Tears of frustration trail down her face as she cries, inconsolable, screaming in frustration over the injustice that is bedtime – an all-too-familiar scene at the end of a busy day in many households with toddlers and preschoolers – and that’s just Mom, if only a reflection of what she’s experiencing on the inside.
We’ve all been there – after a busy 16 hour day you need a little down time. But, as any parent knows, rest is a hot commodity in parenthood, especially during the early years.
It can be tempting to resort to yelling and screaming when all reasonable attempts to enforce bedtime for your weary tot fail, and it might even work at first, but only as a startle tactic.
Eventually, says Social Worker Janet Lehman in her article, “Tired of Yelling at Your Child? Stop Screaming and Start Parenting Effectively,” if you continually yell at your kids to get them to comply, they will begin to tune you out.
The bottom line, Lehman says, is that yelling at the kids doesn’t teach better problem solving skills, nor does it make the problem go away. The opposite, she says, is true. If you scream at your kids all the time, warns Lehman, they will learn to simply take it and do whatever they want anyway. And, Lehman adds, if they respond it will be in a like manner, non-productive, frustrating and exhausting for all concerned.
You can get your point across at bedtime – and in the process, the rest you so desperately need – Lehman says, by changing your communication tactics.
“You might need a bigger bag of tricks because your kids are going to push your buttons to try and get you to lose control — which is what they’re used to,” she says, “But you can learn to have control and communicate with them effectively.”
Some of the tips Lehman and other parenting experts recommend to diffuse the situation and scrap the screaming include:
When the battle over bedtime begins, walk away from it. Calmly turn and head for another room for a few moments or step away and focus on another task like shuffling a basket of laundry or glancing through the day’s mail.
Take a Time Out
This is taking “stepping away” to the next level. No chores for you on this one — put yourself in your room, the bathroom, on the deck, anywhere you won’t see reminders of items from your to-do list. (On the bed with your face burrowed into your pillow maybe?) Give yourself a few moments to regroup before heading back to the front line.
Count to Ten
In your head, not out loud. This is basically stepping away without leaving the room. Close your eyes if you must (or dare), and concentrate on the numbers as you say them to yourself.
Be proactive. Before you start the bedtime process take a “pre-game” break — a little time for yourself — even if only for five or 10 minutes.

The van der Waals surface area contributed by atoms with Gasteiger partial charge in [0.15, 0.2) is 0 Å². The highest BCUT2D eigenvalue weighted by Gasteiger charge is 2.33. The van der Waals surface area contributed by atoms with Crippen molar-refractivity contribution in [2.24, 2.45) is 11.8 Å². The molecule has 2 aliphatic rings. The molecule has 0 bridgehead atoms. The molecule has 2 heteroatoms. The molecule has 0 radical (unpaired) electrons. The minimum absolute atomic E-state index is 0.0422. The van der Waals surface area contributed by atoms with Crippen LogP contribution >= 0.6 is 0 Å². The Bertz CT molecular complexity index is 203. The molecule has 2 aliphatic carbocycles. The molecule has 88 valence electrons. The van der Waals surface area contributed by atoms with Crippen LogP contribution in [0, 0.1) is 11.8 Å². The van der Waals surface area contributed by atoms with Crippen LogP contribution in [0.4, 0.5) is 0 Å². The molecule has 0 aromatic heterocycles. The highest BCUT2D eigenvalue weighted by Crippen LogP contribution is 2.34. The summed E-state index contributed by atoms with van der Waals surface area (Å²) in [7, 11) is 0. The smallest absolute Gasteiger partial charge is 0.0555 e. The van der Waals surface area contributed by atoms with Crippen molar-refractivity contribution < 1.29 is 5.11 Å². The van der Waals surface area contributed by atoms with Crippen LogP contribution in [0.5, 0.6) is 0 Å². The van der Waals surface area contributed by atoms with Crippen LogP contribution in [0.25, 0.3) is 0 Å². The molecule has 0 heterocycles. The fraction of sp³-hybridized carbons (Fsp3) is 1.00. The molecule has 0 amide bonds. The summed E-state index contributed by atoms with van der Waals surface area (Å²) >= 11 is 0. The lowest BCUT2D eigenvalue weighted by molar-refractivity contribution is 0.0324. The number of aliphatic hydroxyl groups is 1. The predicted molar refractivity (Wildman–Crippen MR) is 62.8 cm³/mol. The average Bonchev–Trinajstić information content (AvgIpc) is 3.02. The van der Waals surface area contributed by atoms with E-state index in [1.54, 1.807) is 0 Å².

Know Your Triggers
Your child knows what they are, so be ready with an acceptable reaction to all potential button-pushing.
Sounds a bit obvious, but give it a go. Deliberately use a tone softer than the one you use throughout the day, even when all is well with the world. If the little one isn’t listening, step away and come back. Wash, rinse and repeat for best results. Disclaimer: It might take a few nights — quite a few, perhaps.
If you are actively engaged in the bedtime process and feel the urge to scream, just pretend it’s a game of freeze tag. Stop. Wait. Count to 10 if it helps, but wait. Your child is likely to be thrown off guard by this action (or lack thereof) and will, in turn, wait to see what you’re going to do next, giving you the chance to redirect.
You can redirect at any time during the bedtime process. Any time you feel like screaming, change the topic, distract with a book or bedtime song (there is a fine line between distracting and bribing, so tread carefully here).
Acknowledge and Stand Your Ground
When all else seems to have failed, remember that you’re the boss. You don’t have to fight. You win. It IS bedtime. So your little one isn’t exactly in the bed, so what? Say, “I know you wish it wasn’t bedtime and I’m sorry you’re unhappy, but I love you and will see you in the morning. Good night.” Then, walk out. If needed, calmly repeat. If your little one keeps coming out of the room, keep walking him right back. Calmly.
We all know that rushing into bedtime to “stick to the schedule” can be disastrous. Before giving your kids a heads up that bedtime is on the near horizon, give yourself a pep talk. Plan your approach — and your escape. Build in a little time for the bumps that are sure to follow and you’ll be ready to rumble.